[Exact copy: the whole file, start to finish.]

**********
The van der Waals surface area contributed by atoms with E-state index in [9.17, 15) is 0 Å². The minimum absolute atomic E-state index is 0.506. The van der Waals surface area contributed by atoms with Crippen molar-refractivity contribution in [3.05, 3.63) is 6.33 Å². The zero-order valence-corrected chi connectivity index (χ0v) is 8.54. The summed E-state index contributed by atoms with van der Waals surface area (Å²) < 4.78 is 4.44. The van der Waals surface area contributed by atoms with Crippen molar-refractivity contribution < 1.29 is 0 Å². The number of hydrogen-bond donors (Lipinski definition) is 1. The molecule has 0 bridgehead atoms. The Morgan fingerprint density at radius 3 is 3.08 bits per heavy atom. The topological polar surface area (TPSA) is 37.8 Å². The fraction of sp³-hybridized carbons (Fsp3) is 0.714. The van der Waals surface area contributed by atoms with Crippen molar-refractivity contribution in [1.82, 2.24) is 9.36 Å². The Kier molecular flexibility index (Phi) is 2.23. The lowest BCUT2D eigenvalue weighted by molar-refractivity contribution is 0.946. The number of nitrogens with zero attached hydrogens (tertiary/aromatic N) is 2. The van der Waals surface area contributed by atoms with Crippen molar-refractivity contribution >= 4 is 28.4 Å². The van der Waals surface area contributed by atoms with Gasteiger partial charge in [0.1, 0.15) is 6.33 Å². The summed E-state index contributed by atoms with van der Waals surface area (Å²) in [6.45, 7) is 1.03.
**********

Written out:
The van der Waals surface area contributed by atoms with E-state index in [9.17, 15) is 0 Å². The minimum absolute atomic E-state index is 0.506. The van der Waals surface area contributed by atoms with Crippen molar-refractivity contribution in [3.05, 3.63) is 6.33 Å². The zero-order valence-corrected chi connectivity index (χ0v) is 8.54. The summed E-state index contributed by atoms with van der Waals surface area (Å²) < 4.78 is 4.44. The van der Waals surface area contributed by atoms with Crippen molar-refractivity contribution < 1.29 is 0 Å². The number of hydrogen-bond donors (Lipinski definition) is 1. The molecule has 0 bridgehead atoms. The Morgan fingerprint density at radius 3 is 3.08 bits per heavy atom. The topological polar surface area (TPSA) is 37.8 Å². The fraction of sp³-hybridized carbons (Fsp3) is 0.714. The van der Waals surface area contributed by atoms with Crippen molar-refractivity contribution in [1.82, 2.24) is 9.36 Å². The Kier molecular flexibility index (Phi) is 2.23. The lowest BCUT2D eigenvalue weighted by molar-refractivity contribution is 0.946. The number of nitrogens with zero attached hydrogens (tertiary/aromatic N) is 2. The van der Waals surface area contributed by atoms with Crippen molar-refractivity contribution >= 4 is 28.4 Å². The van der Waals surface area contributed by atoms with Gasteiger partial charge in [0.1, 0.15) is 6.33 Å². The summed E-state index contributed by atoms with van der Waals surface area (Å²) in [6.45, 7) is 1.03.